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The same but smaller


Big things are vulgar. Things of beauty are delicate and petite. Channel not Bvlgari, Dior not Versace. The best MP3 player isn’t the one that sounds best but the one which packs the most memory into the smallest space.

This is happening to the internet. It’s being packed into smaller spaces. The Mobile Internet Device, things like the iPhone and the Asus EEE. In the very middle ground we have the HTC Shift. Something that is bigger and heavier than handbag sized but Smaller than briefcase.

The UMPC in Microsoft terms or MID, I wrote about it a while ago when I praised the Pogo.

Expansys HTC Touch Diamond advert

Now it seems that two very serious players are getting very serious about the space. ARM and Intel. Both see the MID as the device we’ll all want.

It’s true that the iPhone and Eee have been huge hits. They have met an unfulfilled need, the thing every product designer lusts after. Sometimes like the Eee it’s surprise hit. Sometimes it gets pulled like the Palm folio and sometime they make a complete Xelibri of it.

What I think will happen with the mobile internet device is what happened at the birth of the laptop computer:

After the evolution from computers that just had a handle on them and looked like sewing machines we got the first laptops. Things that could run on batteries and that you could use in business class on the ‘plane. One manufacturer dominated. Toshiba had 65% of the market. As Keynesian (no relation, at least I don’t think so) economics teaches us, where there is a super-normal profit other players rush in to introduce competition. This is what happened in the laptop market. A rash of PC manufacturers rushed to by the same screens and processors. Dozens of them from Compaq to Philips to Librex.  Each of them rolled out their Harvard Graphics pie charts and said that they were going to have 20% of the market and that wasn’t unreasonable given the lack of competition – after all there was only Toshiba – and, switching to bar graphs with extrapolation – the growth of the market.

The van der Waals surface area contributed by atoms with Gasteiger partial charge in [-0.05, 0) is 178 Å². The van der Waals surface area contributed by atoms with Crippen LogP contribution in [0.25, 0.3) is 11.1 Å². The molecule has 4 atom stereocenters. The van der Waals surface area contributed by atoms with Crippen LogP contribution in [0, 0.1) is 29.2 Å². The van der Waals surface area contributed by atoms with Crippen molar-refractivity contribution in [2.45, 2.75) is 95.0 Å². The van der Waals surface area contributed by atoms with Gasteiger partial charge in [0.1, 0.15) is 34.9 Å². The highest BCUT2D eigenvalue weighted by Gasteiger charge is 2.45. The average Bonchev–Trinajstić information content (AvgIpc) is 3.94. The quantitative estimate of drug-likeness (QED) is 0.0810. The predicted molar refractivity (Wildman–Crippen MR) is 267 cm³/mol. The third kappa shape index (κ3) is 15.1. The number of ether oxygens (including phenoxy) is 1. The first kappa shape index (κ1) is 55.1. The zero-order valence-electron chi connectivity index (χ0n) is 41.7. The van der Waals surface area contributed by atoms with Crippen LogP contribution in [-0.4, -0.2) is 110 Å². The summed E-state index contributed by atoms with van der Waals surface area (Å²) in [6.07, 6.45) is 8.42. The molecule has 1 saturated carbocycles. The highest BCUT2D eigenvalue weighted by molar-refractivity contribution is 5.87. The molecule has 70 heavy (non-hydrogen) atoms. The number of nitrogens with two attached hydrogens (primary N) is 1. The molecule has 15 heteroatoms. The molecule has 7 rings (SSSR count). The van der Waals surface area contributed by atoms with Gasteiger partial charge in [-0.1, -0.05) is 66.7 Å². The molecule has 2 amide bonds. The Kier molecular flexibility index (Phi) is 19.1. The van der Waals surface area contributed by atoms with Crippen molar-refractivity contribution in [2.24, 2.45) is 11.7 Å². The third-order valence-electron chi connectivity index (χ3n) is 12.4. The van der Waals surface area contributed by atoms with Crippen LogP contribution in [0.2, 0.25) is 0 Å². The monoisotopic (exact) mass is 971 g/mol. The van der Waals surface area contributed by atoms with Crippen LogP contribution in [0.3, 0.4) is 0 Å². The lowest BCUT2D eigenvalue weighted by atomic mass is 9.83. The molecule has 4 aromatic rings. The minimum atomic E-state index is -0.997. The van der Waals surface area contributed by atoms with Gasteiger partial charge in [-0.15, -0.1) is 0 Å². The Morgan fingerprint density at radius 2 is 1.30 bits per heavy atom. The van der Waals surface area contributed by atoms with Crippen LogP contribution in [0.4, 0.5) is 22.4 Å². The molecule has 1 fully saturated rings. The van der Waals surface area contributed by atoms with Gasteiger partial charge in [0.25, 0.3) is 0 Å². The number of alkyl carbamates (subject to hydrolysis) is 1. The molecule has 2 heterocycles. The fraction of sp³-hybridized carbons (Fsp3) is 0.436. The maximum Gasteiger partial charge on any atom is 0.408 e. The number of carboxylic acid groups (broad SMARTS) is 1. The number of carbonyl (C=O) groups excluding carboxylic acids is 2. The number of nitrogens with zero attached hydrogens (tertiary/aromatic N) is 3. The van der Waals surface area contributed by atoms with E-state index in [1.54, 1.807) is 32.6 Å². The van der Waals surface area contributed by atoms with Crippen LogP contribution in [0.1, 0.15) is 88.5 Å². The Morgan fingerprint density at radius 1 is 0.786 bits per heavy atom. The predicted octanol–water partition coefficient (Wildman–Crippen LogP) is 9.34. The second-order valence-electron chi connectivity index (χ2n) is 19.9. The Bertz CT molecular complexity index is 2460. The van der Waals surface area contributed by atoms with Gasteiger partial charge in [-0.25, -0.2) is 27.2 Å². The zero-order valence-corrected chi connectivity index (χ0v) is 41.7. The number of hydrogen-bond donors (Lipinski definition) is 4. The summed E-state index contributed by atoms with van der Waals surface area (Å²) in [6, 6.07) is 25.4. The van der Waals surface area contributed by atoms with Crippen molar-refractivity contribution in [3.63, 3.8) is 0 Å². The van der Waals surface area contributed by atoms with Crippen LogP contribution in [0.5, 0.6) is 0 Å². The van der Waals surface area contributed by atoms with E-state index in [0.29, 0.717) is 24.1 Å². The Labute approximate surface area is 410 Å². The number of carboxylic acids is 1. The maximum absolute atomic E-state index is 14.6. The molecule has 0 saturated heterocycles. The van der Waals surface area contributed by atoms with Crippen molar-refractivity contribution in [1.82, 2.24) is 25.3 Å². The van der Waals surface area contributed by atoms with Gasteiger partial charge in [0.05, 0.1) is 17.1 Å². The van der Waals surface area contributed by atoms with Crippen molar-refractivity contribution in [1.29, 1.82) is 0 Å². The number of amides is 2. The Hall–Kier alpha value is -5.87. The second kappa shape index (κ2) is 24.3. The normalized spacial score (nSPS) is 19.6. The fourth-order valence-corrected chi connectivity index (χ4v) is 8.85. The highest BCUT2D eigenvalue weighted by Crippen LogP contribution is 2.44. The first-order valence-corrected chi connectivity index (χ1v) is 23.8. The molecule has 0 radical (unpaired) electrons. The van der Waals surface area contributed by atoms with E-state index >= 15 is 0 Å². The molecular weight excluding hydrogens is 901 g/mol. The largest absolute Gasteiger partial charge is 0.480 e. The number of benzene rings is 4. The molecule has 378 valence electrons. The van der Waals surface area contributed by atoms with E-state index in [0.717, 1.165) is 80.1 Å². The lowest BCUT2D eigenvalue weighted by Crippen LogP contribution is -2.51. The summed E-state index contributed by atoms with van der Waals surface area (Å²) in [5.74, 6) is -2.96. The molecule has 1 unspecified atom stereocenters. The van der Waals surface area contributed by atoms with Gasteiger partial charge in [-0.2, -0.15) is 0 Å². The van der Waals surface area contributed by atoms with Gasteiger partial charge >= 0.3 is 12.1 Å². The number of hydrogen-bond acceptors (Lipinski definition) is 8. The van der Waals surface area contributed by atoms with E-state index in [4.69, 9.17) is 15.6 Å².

Two things were set to disappoint. One was that the initial rush of devices had started to fill the unmet need. There were only so many people who could afford computers at three times that of a desktop. And only a subset of them were prepared to carry something the size of a models make-up bag. So the bar graphs were wrong.

Even worse they might have been right about Toshiba’s share shrinking from 65% to 45% but that 20% had to be shared between the dozens of manufacturers. No-one got enough of it to be profitable.

It’s very hard to see that kind of writing on the wall when the N810, Eee and iPhone are sell out products. It’s even harder when the products are sexier and smaller than the ones that came before, but the lesson is there to be learned.


Once upon a time someone decided that as everyone had a TV and a phone they should link the two together. This was called Prestel and it shut down 14 years ago. Last week Intel decided that as everyone had a TV and a phone they should link the two together. 

Is Motorola retreating to fortress America? The new boss of Motorola has come from Qualcomm. The new head of product used to be head of CDMA. How long before Motorola starts advocating Brew on GSM handsets.

It’s musical chairs at Nokia too with a move towards Internet service. I guess things like search.

Isn’t it interesting that a company which sells lots of reports to Motorola, but none to Sony Ericsson says that Motorola is through the worst but that Sony Ericsson is going to struggle.

You know how great it is to use the perspective mode in Google Earth. Now there is a GPS unit that does the same thing.

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